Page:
The voices of Tax Policy Center's researchers and staff
In response to the recent burst of inflation, the IRS is raising contribution limits for the full range of retirement savings accounts. That’s great news. If you make a lot of money.
But it won’t make the slightest difference to the vast majority of working-age Americans, who contribute far less than the existing limits, or nothing at all.
This is no criticism of the IRS, which is doing exactly what the tax law requires when it increases these limits to account for inflation. But it is yet another reason why the entire retirement savings system needs to be overhauled so that it benefits those who need the help, not those who have plenty of opportunity to put away money for old age and the Wall Street firms that service their accounts.
The agency raised the 2023 contribution limit for 401(k) and similar work-based plans by $2,000 to $22,500. It raised the annual contribution limit on IRAs to $6,500 from $6,000.
The 401 (k) catch-up contribution limit for employees aged 50 and over will rise from $6,500 to $7,500. Thus, these older workers will be able to save up to $30,000 starting in 2023.
Some owners of pass-through businesses will be able to contribute as much as $73,500 to their tax-advantaged retirement savings accounts.
In all these cases, savers can defer tax on traditional retirement accounts until they take distributions years later. Separate rules apply to Roth-type accounts, where contributions are made with after-tax money but distributions are tax free.
Raising maximum contribution amounts is an effort to keep them relatively steady after accounting for inflation. But who benefits from this largesse? Certainly not ordinary workers.
Who saves for retirement?
The Federal Reserve estimated that in 2019, only a bit more than half of all middle-income people even had retirement accounts, while 80 percent of those in the highest 80th-90th percent income group had them, and 90 percent in the top 10 percent had retirement savings.
In 2018, the average annual IRA contribution was about $4,200, well below that year’s contribution limit.
Vanguard estimates that in 2021, about 14 percent of workers in plans it administers maxed out their contributions. Fewer than 2 percent of those making $75,000 or less contributed the maximum, while nearly 60 percent of those making at least $150,000 reached the legal limit (see figure 42).
TPC looks at contributions through a different lens—the value of the tax benefit for each income group. But it tells the same story. Low- and middle-income workers put away very little in retirement savings, while high-income workers saved a lot. The group that benefits the most on average is the highest-income 80th-99th percentiles, those households making between about $190,000 and almost $1 million dollars this year. They get more than half the benefit of retirement savings tax breaks. All households making about $100,000 or less get about 20 percent of the benefit.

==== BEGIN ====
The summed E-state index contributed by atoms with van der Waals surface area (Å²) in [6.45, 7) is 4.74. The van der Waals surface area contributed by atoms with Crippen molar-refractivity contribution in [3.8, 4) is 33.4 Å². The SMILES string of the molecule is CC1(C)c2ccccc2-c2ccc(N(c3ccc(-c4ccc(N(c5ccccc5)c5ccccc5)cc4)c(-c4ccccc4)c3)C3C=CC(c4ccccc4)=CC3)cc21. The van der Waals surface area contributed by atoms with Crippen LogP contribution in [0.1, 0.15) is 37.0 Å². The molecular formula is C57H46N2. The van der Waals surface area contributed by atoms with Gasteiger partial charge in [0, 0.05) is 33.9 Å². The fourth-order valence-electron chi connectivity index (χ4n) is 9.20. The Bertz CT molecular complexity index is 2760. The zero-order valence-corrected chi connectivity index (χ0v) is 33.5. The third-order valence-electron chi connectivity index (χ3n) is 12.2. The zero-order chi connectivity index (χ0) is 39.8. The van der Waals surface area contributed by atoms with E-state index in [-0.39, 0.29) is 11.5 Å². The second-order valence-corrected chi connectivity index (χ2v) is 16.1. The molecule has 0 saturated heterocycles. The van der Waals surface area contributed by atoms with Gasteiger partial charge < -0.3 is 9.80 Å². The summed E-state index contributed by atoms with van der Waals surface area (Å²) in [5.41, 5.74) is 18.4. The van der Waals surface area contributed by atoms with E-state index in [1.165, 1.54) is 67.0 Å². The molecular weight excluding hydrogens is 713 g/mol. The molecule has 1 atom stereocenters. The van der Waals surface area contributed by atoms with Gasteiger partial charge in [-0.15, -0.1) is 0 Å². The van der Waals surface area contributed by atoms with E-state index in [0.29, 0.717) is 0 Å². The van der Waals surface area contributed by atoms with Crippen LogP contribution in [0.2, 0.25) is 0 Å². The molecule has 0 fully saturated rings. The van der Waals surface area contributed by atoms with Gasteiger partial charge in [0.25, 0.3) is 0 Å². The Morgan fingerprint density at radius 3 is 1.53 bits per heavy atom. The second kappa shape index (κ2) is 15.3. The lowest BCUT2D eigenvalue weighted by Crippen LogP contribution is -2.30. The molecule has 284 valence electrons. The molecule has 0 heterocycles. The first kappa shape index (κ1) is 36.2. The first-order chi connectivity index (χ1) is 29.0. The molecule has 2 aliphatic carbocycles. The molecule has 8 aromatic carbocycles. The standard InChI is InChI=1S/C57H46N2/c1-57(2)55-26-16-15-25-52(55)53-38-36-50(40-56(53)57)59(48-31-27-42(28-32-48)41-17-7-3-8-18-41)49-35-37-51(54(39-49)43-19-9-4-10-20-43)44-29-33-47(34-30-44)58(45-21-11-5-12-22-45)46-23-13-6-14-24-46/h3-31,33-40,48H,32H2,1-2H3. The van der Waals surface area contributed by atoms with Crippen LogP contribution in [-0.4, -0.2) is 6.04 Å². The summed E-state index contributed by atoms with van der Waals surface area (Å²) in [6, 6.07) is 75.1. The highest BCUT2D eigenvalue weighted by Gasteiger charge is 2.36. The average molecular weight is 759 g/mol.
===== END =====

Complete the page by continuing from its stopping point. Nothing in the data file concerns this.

High-income savers are not the only wealthy beneficiaries of this year’s inflation adjustments. The 2023 estate tax exemption is increasing by a whopping $1.72 million for a couple to $25.8 million.
That will benefit only a handful of heirs of a few thousand mega-rich decedents. The inflation adjustment for retirement savings will help out millions of upper-middle-income people. Who don’t need it.
Helping small account holders
Instead of building in automatic inflation adjustments that benefit high-income savers, Congress could encourage workers to start saving for retirement and boosting small accounts of those who do. The retirement savings bills floating around Congress have features that do that, although they also include provisions that would largely benefit high-income savers and retirees.
Some ideas: Enhance the savers credit, where the government could match up to half the contributions of low- and moderate-income savers through a tax credit, expand incentives for or even require firms to set up retirement accounts for their employees, and make retirement accounts portable so workers can bring their savings with them when they change jobs rather than lose track of them or cash them out early. .
In the aggregate, Americans had nearly $35 trillion in retirement savings as of June 30. Unfortunately, much of it is in the hands of a few. The Vanguard report found even among those who have accounts, half of those age 65 or older had assets of less than about $90,000 (figure 55).
The consequence: While high-income workers with lots of disposable income will be able to boost their retirement savings to keep up with inflation, low- and middle-income workers keep falling short of what they’ll need for retirement.
Posts and comments are solely the opinion of the author and not that of the Tax Policy Center, Urban Institute, or Brookings Institution.
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